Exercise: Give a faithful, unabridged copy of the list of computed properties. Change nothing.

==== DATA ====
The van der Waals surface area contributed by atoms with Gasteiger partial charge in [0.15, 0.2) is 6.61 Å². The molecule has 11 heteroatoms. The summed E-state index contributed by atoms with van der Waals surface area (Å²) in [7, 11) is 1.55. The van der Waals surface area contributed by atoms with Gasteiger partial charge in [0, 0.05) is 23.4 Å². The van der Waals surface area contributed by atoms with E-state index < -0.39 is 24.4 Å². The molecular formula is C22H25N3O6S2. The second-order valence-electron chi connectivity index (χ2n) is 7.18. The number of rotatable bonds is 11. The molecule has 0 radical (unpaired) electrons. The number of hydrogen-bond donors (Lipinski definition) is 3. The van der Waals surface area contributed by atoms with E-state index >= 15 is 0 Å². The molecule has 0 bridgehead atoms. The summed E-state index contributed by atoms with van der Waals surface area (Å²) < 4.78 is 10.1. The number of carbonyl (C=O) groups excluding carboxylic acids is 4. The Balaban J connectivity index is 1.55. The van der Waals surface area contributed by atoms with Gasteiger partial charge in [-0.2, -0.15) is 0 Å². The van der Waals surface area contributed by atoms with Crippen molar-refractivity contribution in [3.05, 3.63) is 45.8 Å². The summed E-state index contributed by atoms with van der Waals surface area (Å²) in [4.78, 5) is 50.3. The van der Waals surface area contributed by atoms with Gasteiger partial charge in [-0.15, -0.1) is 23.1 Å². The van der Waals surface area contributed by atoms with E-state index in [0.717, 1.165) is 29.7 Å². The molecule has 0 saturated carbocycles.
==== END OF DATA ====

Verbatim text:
The van der Waals surface area contributed by atoms with Gasteiger partial charge in [0.15, 0.2) is 6.61 Å². The molecule has 11 heteroatoms. The summed E-state index contributed by atoms with van der Waals surface area (Å²) in [7, 11) is 1.55. The van der Waals surface area contributed by atoms with Gasteiger partial charge in [0, 0.05) is 23.4 Å². The van der Waals surface area contributed by atoms with E-state index < -0.39 is 24.4 Å². The molecular formula is C22H25N3O6S2. The second-order valence-electron chi connectivity index (χ2n) is 7.18. The number of rotatable bonds is 11. The molecule has 0 radical (unpaired) electrons. The number of hydrogen-bond donors (Lipinski definition) is 3. The van der Waals surface area contributed by atoms with E-state index >= 15 is 0 Å². The molecule has 0 bridgehead atoms. The summed E-state index contributed by atoms with van der Waals surface area (Å²) < 4.78 is 10.1. The number of carbonyl (C=O) groups excluding carboxylic acids is 4. The Balaban J connectivity index is 1.55. The van der Waals surface area contributed by atoms with Gasteiger partial charge in [-0.2, -0.15) is 0 Å². The van der Waals surface area contributed by atoms with Crippen molar-refractivity contribution in [3.05, 3.63) is 45.8 Å². The summed E-state index contributed by atoms with van der Waals surface area (Å²) in [4.78, 5) is 50.3. The van der Waals surface area contributed by atoms with Gasteiger partial charge in [-0.15, -0.1) is 23.1 Å². The van der Waals surface area contributed by atoms with E-state index in [0.717, 1.165) is 29.7 Å². The molecule has 0 saturated carbocycles.